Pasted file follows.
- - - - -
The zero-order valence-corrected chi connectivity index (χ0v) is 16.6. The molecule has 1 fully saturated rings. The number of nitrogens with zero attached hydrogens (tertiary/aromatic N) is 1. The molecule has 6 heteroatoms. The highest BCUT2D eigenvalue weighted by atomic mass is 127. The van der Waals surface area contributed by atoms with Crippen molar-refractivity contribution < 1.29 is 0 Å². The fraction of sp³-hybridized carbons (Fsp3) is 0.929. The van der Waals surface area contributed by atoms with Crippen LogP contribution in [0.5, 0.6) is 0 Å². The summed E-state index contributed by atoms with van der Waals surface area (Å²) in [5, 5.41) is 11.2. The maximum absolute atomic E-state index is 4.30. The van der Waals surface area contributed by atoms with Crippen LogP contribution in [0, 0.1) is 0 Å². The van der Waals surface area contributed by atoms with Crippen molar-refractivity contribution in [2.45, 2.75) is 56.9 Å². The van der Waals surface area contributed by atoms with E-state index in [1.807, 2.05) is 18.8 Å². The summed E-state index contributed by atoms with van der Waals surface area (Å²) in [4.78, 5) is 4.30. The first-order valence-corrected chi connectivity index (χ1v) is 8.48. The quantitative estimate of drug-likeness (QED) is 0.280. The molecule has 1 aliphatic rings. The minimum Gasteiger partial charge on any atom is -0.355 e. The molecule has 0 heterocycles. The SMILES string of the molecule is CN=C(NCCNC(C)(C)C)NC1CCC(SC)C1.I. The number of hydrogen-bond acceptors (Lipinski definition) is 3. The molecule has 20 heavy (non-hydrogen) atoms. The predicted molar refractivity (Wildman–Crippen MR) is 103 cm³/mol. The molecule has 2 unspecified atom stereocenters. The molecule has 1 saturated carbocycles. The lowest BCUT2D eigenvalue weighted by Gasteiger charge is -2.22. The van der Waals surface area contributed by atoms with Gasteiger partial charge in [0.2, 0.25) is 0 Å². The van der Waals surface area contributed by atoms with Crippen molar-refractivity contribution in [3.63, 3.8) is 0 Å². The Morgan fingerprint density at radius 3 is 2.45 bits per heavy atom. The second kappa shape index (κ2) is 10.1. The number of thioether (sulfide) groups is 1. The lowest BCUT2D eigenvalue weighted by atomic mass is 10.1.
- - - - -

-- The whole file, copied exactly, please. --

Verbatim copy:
The zero-order valence-corrected chi connectivity index (χ0v) is 16.6. The molecule has 1 fully saturated rings. The number of nitrogens with zero attached hydrogens (tertiary/aromatic N) is 1. The molecule has 6 heteroatoms. The highest BCUT2D eigenvalue weighted by atomic mass is 127. The van der Waals surface area contributed by atoms with Crippen molar-refractivity contribution < 1.29 is 0 Å². The fraction of sp³-hybridized carbons (Fsp3) is 0.929. The van der Waals surface area contributed by atoms with Crippen LogP contribution in [0.5, 0.6) is 0 Å². The summed E-state index contributed by atoms with van der Waals surface area (Å²) in [5, 5.41) is 11.2. The maximum absolute atomic E-state index is 4.30. The van der Waals surface area contributed by atoms with Crippen LogP contribution in [0, 0.1) is 0 Å². The van der Waals surface area contributed by atoms with Crippen molar-refractivity contribution in [2.45, 2.75) is 56.9 Å². The van der Waals surface area contributed by atoms with E-state index in [1.807, 2.05) is 18.8 Å². The summed E-state index contributed by atoms with van der Waals surface area (Å²) in [4.78, 5) is 4.30. The first-order valence-corrected chi connectivity index (χ1v) is 8.48. The quantitative estimate of drug-likeness (QED) is 0.280. The molecule has 1 aliphatic rings. The minimum Gasteiger partial charge on any atom is -0.355 e. The molecule has 0 heterocycles. The SMILES string of the molecule is CN=C(NCCNC(C)(C)C)NC1CCC(SC)C1.I. The number of hydrogen-bond acceptors (Lipinski definition) is 3. The molecule has 20 heavy (non-hydrogen) atoms. The predicted molar refractivity (Wildman–Crippen MR) is 103 cm³/mol. The molecule has 2 unspecified atom stereocenters. The molecule has 1 saturated carbocycles. The lowest BCUT2D eigenvalue weighted by Gasteiger charge is -2.22. The van der Waals surface area contributed by atoms with Gasteiger partial charge in [0.2, 0.25) is 0 Å². The van der Waals surface area contributed by atoms with Crippen molar-refractivity contribution in [3.63, 3.8) is 0 Å². The Morgan fingerprint density at radius 3 is 2.45 bits per heavy atom. The second kappa shape index (κ2) is 10.1. The number of thioether (sulfide) groups is 1. The lowest BCUT2D eigenvalue weighted by atomic mass is 10.1.